"They're hitting on as many of those levers as they can," she said.
Wal-Mart's news, though met with enthusiasm by many, was also doused in heavy criticism by groups such as OUR Walmart. That organization, which campaigns for higher wages at the retailer, said that while it was pleased with to see a pay bump for the Wal-Mart employees, it still isn't enough.
"Especially without a guarantee of getting regular hours, this announcement still falls short of what American workers need to support our families," the organization said in a statement.
That argument is one of the key points raised by Wal-Mart's detractors, who say that pay raises are not sufficient when employees aren't scheduled for enough hours.
A recent study by the Retail Action Project, a group that advocates for workers, found that out of 236 retail employees surveyed, only 40 percent had set minimum hours each week. One-quarter of the respondents said they are scheduled for on-call shifts, and sometimes find out if they're needed only two hours in advance.
Though it saves money for employers, this practice prevents part-time workers from potentially picking up extra hours at another job. It also makes it challenging for employees to be assured they will receive a steady income.
"Part-time workers need their employers to schedule them for enough hours so that they can earn enough to support themselves," said Janna Pea, spokesperson for the Retail Action Project.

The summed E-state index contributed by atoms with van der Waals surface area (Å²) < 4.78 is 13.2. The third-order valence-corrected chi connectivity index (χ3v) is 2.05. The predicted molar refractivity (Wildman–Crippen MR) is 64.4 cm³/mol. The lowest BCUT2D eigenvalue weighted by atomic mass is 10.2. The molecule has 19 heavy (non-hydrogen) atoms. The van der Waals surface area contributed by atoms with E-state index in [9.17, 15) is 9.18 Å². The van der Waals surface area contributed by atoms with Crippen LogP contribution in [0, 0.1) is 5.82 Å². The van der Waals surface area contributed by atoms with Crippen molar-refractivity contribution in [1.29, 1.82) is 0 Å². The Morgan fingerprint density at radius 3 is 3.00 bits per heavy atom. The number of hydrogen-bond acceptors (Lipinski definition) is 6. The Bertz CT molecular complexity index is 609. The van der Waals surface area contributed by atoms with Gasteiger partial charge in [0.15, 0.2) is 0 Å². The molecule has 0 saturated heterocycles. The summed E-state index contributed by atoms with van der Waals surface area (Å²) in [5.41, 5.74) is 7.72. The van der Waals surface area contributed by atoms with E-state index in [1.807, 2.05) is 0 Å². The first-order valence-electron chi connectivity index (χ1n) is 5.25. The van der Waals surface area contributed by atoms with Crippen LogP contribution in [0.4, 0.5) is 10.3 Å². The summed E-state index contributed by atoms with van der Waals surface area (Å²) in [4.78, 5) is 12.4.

"The bottom line is that even with this long overdue [pay] increase, the women and men who have made Wal-Mart so successful over the years are still struggling to support themselves and their families."
According to Lundberg, fewer than half of Wal-Mart workers are part-time, and none of its workers are on-call. As the largest private employer in the U.S., 1.2 million people work for its Wal-Mart U.S. unit.
Though Kronos' Dewitt said there are still some situations where having on-call workers makes sense, he predicts more retailers will shift away from this practice, regardless of Wal-Mart's initiatives.
"What I suspect is happening in retail … is that retail managers or store managers see the variability in demand, they see the variability in people showing up and they're over-controlling," he said. "They're adding an extra shift when maybe they didn't need to add an extra shift."
His firm conducted six studies across different types of retailers, ranging from big-box stores to fashion specialty shops. In every case except for pharmacy, where a heavy amount of business is driven by prescription pickups, retailers that cut employees or otherwise understaffed their stores lost out on same-store sales growth.
ADP's Yildirmaz added that as the labor market continues to tighten, retail workers will be much less tolerant of unsavory scheduling practices, and instead seek employment elsewhere. As a result, companies that don't compete on these measures stand to face challenges recruiting, and keeping, talent. That, too, will cut down on their bottom line.
"It's not only the hiring costs [businesses face]…. There's a learning curve for the new employees," she said. "You really have to look into how much productivity you're losing."